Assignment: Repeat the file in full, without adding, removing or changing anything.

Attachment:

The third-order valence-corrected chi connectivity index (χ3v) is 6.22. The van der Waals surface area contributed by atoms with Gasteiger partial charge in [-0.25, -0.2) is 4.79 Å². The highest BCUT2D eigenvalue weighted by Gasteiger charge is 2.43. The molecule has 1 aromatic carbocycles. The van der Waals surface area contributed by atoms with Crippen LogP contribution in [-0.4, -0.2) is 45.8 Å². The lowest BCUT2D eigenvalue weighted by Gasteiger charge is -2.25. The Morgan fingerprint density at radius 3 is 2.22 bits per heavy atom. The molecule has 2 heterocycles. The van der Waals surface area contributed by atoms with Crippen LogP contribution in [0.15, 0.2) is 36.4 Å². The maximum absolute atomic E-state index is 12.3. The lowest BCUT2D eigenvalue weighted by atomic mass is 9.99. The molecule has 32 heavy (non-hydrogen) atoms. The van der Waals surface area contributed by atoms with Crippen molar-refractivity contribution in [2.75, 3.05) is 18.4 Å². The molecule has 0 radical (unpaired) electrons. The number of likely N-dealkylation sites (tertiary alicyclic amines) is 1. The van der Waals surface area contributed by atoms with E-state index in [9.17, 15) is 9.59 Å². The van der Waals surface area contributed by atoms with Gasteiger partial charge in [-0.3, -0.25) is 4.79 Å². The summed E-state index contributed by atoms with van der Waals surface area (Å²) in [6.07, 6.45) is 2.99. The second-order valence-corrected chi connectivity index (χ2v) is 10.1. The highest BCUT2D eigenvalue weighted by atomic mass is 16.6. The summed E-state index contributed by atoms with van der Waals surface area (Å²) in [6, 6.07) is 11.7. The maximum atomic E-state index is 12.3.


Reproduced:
The third-order valence-corrected chi connectivity index (χ3v) is 6.22. The van der Waals surface area contributed by atoms with Gasteiger partial charge in [-0.25, -0.2) is 4.79 Å². The highest BCUT2D eigenvalue weighted by Gasteiger charge is 2.43. The molecule has 1 aromatic carbocycles. The van der Waals surface area contributed by atoms with Crippen LogP contribution in [-0.4, -0.2) is 45.8 Å². The lowest BCUT2D eigenvalue weighted by Gasteiger charge is -2.25. The Morgan fingerprint density at radius 3 is 2.22 bits per heavy atom. The molecule has 2 heterocycles. The van der Waals surface area contributed by atoms with Crippen LogP contribution in [0.15, 0.2) is 36.4 Å². The maximum absolute atomic E-state index is 12.3. The lowest BCUT2D eigenvalue weighted by atomic mass is 9.99. The molecule has 32 heavy (non-hydrogen) atoms. The van der Waals surface area contributed by atoms with Crippen molar-refractivity contribution in [2.75, 3.05) is 18.4 Å². The molecule has 0 radical (unpaired) electrons. The number of likely N-dealkylation sites (tertiary alicyclic amines) is 1. The van der Waals surface area contributed by atoms with E-state index in [9.17, 15) is 9.59 Å². The van der Waals surface area contributed by atoms with Gasteiger partial charge in [-0.3, -0.25) is 4.79 Å². The summed E-state index contributed by atoms with van der Waals surface area (Å²) in [6.07, 6.45) is 2.99. The second-order valence-corrected chi connectivity index (χ2v) is 10.1. The highest BCUT2D eigenvalue weighted by atomic mass is 16.6. The summed E-state index contributed by atoms with van der Waals surface area (Å²) in [6, 6.07) is 11.7. The maximum atomic E-state index is 12.3.